Limited company shares can be transferred or sold just like any other form of property. The need to do so can arise for many reasons. For example: the retirement or death of a shareholder; recouping an investment; gifting shares to family members; raising additional capital; or bringing in a new business partner.
A stock transfer form must be completed to legally transfer ownership from the existing shareholder to someone else. There is no need to notify Companies House at that time – the changes will be reported on the next annual confirmation statement (although it is considered best practice to file a confirmation statement as soon as possible afterwards). You may, however, have to notify HMRC if Stamp Duty is due.
In some companies, the articles of association may stipulate that shares may only be sold or given to an existing member, an employee of the company, or a family member of an existing shareholder. The articles may also express the company’s right to buy back any available shares. If you have a shareholder’s agreement, it may include certain conditions with regards to selling shares.
How to complete a stock transfer form
The following information must be stated on the stock transfer form:
- Company name and registration number.
- Number and class (type) of shares being transferred.
- Amount paid or due to be paid for the shares, if applicable.
- Details of any non-cash payments, if applicable.
- Name and address of existing owner (transferor).
- Name and address of new owner (transferee).
- Authorising signature of both parties.
- Declaration of Stamp Duty liability, if any.
Directors can usually approve transfers, although the company’s articles should be checked in the first instance. Both the transferor and transferee should be given a copy of the stock transfer form. A share certificate should also be issued to the new shareholder.
The company must retain copies of all transfer forms and certificates at its registered office address or SAIL address. The statutory register of members should also be updated.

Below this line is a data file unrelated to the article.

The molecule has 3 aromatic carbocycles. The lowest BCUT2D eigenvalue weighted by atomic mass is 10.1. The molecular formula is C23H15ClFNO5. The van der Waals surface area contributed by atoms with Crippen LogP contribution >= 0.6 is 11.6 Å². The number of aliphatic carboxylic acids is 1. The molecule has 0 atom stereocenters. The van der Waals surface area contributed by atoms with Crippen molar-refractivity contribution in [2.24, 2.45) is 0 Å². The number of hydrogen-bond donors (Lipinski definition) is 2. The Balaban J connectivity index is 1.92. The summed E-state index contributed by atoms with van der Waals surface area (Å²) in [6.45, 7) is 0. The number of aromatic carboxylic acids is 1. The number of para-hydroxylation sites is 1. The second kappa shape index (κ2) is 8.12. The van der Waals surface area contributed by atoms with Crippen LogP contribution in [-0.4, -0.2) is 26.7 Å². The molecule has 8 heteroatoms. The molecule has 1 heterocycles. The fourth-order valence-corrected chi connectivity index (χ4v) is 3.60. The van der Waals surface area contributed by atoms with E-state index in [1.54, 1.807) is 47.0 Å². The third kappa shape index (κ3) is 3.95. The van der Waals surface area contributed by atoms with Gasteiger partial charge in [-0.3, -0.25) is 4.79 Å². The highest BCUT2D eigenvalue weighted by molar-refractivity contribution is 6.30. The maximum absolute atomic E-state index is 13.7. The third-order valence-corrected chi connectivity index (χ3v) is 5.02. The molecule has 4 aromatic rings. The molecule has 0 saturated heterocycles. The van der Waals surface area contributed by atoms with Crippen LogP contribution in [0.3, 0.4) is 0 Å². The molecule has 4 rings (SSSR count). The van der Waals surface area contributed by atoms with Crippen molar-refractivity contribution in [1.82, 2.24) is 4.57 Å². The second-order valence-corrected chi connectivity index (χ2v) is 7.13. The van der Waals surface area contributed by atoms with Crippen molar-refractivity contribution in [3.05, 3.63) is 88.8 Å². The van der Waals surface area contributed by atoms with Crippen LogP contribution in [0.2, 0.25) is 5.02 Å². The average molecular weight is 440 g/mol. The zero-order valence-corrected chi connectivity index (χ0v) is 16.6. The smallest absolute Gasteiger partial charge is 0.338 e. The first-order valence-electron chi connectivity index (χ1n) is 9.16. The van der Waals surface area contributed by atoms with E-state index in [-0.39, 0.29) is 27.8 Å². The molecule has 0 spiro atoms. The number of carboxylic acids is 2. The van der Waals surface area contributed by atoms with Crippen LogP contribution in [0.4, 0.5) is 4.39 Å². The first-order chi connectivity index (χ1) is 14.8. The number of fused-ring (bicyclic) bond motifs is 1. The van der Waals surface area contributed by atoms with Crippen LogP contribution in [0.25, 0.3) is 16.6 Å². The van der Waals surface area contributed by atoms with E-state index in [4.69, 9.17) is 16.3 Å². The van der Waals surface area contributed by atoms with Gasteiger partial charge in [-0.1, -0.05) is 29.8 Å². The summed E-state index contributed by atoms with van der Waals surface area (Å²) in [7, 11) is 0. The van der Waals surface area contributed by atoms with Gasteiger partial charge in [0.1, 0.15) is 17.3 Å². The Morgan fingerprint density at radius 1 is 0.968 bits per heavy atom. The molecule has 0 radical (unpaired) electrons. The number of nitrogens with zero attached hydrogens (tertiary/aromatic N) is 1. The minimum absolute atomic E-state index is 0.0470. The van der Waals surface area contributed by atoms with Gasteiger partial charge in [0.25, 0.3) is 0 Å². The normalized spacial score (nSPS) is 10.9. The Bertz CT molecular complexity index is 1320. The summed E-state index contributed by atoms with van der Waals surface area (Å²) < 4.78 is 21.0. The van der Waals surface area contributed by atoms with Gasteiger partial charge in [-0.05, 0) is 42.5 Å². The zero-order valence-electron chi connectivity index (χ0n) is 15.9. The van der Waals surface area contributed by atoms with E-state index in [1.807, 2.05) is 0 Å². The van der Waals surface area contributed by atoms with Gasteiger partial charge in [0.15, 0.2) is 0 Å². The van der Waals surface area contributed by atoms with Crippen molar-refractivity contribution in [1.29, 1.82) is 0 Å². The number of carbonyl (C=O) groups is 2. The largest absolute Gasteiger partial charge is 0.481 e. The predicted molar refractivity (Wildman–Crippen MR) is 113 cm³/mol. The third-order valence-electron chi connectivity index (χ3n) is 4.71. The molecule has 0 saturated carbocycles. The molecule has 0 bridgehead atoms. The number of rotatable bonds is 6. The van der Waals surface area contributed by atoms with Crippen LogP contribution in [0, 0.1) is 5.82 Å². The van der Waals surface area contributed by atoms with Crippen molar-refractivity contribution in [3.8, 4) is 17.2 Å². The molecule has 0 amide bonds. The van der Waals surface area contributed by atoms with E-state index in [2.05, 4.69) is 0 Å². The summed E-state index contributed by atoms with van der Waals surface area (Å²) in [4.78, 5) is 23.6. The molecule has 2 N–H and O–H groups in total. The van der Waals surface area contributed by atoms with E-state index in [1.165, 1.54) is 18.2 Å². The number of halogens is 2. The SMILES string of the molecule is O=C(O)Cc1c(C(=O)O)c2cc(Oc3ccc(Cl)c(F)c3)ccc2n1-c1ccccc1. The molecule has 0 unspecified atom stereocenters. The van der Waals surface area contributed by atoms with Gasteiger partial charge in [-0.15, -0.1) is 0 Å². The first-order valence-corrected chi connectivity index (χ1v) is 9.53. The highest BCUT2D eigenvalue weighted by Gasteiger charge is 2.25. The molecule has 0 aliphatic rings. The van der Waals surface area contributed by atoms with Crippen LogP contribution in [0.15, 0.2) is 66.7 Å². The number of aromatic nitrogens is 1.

Stamp Duty on shares
Stamp duty is payable on company shares transferred for a sum in excess of £1,000. The Stamp Duty is payable by the new shareholder at a rate of 0.5% of the sale value. No Stamp Duty is payable if the value of the shares transferred is less than £1,000, or if the shares are transferred as a gift.
Restrictions on the transfer of shares
Prior to selling or gifting shares, you must check the articles of association and shareholders’ agreement (if applicable) for any restrictions, such as:
- Pre-emption rights of existing shareholders.
- The directors’ power to authorise share transfers.
- Buy-back options of the company.
- Any other restrictions that might be in place.
Shareholders do have the authority to amend the articles and shareholders’ agreement to include, remove, or change these restrictions. To do so, a special resolution must be passed.
Pre-emption rights are a provision that protects members’ rights by preventing the unfair dilution of their shares. This would reduce their percentage of ownership, thus the amount of control they have and their profit entitlement. When pre-emption rights are in place, you have to offer available shares to existing members before offering them to non-members. The percentage offered to them should be in relation to their current percentage of ownership. This enables existing owners to buy the available shares, maintain their existing percentage and prevent the potentially harmful influence of outside investors.
Many companies allow their directors to authorise transfers, others permit only the shareholders this authority. It is entirely up to the owners of the company which powers they wish to grant their directors. Ultimately, directors are appointed to make decisions on behalf of, and for the benefit of, shareholders. If a director has no power to authorise a transfer, the members will have to pass a resolution to authorise the transfer, or grant the necessary powers to the director on that occasion.
How to notify Companies House about share transfers
There is no immediate requirement to notify Companies House when shares are transferred. You will provide this information on the next confirmation statement. You will also provide details of any new shareholders at the same time. However, you can update your confirmation statement if you wish to report changes sooner. Companies House will then update the public register when this information is received. This is recommended if you’re setting up a bank account, or otherwise engaging with third parties.